This is where Trauma Center really shines. Atlus did a great job of making the game fun and non-repetitive. You get 8 tools to work with (excluding items handed to you at specific times by your assistant): antibiotic gel capable of healing small cuts and disinfecting things, a forceps for removing foreign objects such as tumors and pieces of glass, a scalpel for making incisions both inside and outside of the patient, an ultrasound (which is sometimes used as a magnifier) for locating things imbedded in an organ, a laser for incinerating tumors and certain types of GUILT, a drain for removing excess fluids, a needle for suturing larger wounds and incisions, and a syringe for injecting various medicines.
These tools are all used frequently throughout the game, which helps to keep it from becoming repetitive. The tools are often used in various, sometimes unorthodox ways, which helps keep the game interesting. In one mission, the scalpel was used as a screwdriver instead of a cutting device, and in another, the drain was used as a weapon rather than more of a passive tool.
Although it is required that you remember how to deal with different afflictions in order to advance, no two missions are the exact same. You'll be removing tumors, healing car crash victims, disarming a bomb, transplanting a kidney, reconstructing a broken bone, and, of course, killing GUILT. These are just a few examples of the vast number of things you'll be doing throughout the game.
The variety of GUILT also helps to keep the game fresh. They are the so-called "enemies" in this game, which makes the game into much more of an action title rather than a puzzle. There are 7 different types of GUILT in the game, and each has its own unique way of being defeated. For example, the type known as Triti (which I know brings unhappy memories to those who have faced it) is more of a puzzle than the other types. If it is not dealt with correctly, it will respawn faster than the player is able to remove it. The other types of GUILT have their own unique properties, which must be taken into consideration if the player hopes to overcome them and the final battles of the game.
Don't be deterred by this high mark. The game DOES get REALLY hard in the last few stages, but it's actually a good thing. The challenge is good, and the learning curve works in such a way that you should be able to easily master a technique before having to use it in a dire situation where the patient is in danger of dying quickly. When you lose, you feel more like it was your fault rather than the game being cheap. I actually feel bad when I lose a patient, especially if it's to a particularly nasty GUILT. On the flipside, if you feel the need to take out your aggression on the game, there are many easy ways for you to kill a patient quickly and satisfyingly...I admit, I'm guilty of stabbing a patient with glass shards when I kept losing. But practice seems to pay off surprisingly well.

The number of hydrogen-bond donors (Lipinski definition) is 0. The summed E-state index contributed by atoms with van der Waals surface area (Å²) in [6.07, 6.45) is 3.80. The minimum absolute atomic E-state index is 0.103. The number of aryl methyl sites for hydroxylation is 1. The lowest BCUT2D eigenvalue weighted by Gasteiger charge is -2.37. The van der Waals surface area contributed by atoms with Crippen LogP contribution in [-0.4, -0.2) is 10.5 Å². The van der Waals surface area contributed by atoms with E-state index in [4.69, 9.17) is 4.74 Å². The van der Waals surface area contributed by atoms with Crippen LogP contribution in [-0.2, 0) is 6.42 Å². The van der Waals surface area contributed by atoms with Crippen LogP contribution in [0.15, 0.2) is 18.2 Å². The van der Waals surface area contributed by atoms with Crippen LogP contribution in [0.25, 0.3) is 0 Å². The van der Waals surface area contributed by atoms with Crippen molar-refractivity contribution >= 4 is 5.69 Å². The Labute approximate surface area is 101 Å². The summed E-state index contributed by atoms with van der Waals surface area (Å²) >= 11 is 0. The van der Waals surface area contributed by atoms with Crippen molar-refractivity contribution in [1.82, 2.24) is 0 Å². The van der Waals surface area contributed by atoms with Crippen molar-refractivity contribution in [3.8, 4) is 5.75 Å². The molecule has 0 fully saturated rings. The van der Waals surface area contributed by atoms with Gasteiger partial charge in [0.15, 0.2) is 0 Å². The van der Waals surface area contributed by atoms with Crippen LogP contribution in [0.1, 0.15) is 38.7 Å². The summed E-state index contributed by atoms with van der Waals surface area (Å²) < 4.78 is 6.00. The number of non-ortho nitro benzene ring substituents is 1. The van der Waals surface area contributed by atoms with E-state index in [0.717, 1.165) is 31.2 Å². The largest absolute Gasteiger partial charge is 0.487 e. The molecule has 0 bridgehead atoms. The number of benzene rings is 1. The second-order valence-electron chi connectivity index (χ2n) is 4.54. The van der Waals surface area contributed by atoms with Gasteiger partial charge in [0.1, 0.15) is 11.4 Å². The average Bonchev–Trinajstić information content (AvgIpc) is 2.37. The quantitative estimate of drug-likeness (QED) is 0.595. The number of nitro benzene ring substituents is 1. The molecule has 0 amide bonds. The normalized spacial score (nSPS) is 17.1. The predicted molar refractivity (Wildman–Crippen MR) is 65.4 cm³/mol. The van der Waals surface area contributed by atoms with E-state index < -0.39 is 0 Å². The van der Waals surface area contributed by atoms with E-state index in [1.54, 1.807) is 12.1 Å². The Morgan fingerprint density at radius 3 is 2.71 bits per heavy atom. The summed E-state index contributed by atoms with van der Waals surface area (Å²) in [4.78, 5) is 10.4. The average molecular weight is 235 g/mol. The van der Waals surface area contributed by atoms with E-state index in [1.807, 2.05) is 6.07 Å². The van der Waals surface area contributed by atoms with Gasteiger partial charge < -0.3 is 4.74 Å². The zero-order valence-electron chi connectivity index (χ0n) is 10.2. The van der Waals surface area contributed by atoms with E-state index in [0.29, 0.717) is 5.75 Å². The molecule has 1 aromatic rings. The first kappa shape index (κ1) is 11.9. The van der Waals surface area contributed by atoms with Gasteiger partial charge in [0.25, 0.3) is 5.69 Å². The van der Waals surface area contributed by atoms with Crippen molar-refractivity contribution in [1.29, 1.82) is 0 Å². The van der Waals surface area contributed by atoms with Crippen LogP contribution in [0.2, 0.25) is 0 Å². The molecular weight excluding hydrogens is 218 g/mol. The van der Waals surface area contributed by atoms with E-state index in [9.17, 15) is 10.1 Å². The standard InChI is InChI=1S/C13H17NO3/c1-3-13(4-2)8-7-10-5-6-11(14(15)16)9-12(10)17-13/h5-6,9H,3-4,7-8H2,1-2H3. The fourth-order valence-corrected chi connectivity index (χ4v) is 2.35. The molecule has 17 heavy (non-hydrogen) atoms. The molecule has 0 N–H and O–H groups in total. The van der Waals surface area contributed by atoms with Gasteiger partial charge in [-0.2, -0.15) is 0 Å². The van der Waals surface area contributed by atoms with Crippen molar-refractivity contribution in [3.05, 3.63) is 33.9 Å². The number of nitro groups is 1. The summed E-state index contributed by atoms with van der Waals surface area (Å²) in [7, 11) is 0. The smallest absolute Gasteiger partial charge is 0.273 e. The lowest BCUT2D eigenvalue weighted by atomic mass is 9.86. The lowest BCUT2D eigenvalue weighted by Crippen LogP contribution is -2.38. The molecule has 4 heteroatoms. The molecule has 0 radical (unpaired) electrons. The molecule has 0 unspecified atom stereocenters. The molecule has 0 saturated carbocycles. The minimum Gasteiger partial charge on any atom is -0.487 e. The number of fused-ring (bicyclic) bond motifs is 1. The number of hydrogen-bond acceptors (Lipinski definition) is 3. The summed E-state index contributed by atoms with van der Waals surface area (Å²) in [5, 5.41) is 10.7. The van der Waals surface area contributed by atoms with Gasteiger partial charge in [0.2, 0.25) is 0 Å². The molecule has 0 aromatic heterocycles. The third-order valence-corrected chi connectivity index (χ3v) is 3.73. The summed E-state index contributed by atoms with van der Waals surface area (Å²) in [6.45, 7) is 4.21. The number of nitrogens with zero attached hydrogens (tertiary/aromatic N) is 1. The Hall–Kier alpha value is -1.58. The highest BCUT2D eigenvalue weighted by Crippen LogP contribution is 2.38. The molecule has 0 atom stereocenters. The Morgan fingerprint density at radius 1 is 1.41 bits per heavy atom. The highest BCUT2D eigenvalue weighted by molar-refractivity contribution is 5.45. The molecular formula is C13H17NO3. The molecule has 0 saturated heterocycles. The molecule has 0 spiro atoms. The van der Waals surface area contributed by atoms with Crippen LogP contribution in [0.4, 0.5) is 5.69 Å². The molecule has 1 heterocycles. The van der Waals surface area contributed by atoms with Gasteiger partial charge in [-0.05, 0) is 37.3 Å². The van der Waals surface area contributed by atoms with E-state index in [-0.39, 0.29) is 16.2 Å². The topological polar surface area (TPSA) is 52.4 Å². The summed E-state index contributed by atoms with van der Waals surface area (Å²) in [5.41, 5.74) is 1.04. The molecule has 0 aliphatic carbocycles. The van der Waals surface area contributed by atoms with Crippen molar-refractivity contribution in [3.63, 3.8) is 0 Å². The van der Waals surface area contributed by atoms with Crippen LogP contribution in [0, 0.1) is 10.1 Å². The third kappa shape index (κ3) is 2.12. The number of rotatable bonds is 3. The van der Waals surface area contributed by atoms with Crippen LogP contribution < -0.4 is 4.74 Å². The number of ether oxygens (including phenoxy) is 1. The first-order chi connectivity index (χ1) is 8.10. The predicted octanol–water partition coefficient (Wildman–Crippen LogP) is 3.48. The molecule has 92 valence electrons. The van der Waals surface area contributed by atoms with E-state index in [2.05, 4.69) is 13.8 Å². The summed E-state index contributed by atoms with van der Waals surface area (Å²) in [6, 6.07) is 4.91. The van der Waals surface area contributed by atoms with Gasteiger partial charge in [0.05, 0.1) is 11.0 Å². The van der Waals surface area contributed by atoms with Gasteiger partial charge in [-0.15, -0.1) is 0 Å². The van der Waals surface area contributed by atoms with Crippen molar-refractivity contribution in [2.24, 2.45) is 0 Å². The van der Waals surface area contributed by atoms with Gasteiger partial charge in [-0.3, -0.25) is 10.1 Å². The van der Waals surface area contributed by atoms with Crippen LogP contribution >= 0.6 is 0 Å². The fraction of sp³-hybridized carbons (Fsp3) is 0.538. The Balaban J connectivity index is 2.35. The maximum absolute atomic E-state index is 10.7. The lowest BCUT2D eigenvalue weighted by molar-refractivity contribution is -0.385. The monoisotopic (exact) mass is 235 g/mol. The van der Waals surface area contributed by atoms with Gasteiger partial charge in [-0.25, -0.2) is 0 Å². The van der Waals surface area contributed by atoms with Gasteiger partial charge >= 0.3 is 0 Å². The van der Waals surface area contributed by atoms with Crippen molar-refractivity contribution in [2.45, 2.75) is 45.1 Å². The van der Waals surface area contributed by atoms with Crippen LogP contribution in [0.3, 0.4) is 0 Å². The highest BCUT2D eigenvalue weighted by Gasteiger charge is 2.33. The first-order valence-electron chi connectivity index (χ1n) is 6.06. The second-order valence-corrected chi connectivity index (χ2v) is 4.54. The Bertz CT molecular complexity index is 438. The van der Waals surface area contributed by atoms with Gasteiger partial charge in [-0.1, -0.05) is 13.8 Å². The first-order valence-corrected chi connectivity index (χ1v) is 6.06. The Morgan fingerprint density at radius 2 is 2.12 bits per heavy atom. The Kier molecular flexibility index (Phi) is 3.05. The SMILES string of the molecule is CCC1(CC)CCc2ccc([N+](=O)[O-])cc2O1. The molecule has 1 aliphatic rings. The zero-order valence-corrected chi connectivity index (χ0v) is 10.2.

The player can adjust the difficulty level at any time, so if you struggle on a mission, try doing it on a lower difficulty level before moving on. The one exception comes with the "X" missions that arise after the game is completed. These missions are preset to "Extreme" difficulty, and oh do they fit that name well. Each is an intense fast-paced battle against a certain type of GUILT, where the patient could potentially die in literally seconds if the proper actions are not taken quickly. The first time I tried the first mission, I lost before the GUILT even revealed themselves due to fatal blood loss. It took less that 30 seconds. It's that tough.
The grading system is also somewhat tough, ranging from a "C" (Rookie Doctor) to "XS" (Medical Prodigy). Even if you do everything perfectly, it is still really difficult to get an XS on any mission other than the X1-X7 missions.
Since the missions are all unique, it adds much more replayability to the game than if the missions were similar. Beating the game on varying difficulty levels and getting better grades also acts as an incentive to keep playing again and again.
Plain and simple, the game is just fun to play. You can come back to it any time and still get the same experience that you did the first time you played. I also found that it's fun to play with friends. On one occasion, it was chosen over Guitar Hero as the game of choice.
Final verdict: 9/10
This game has great gameplay elements and uses the controller in an effective and natural manner. The story is also quite interesting, and the difficulty perfectly complements the point in the game reached. I'd suggest buying this game as soon as you can if you have the Wii. It's more than worth the 50 bucks you need to shell out for it...Why are you still here?!! Go out and buy this game!!
Reviewer's Rating: 4.5 - Outstanding
Originally Posted: 06/20/07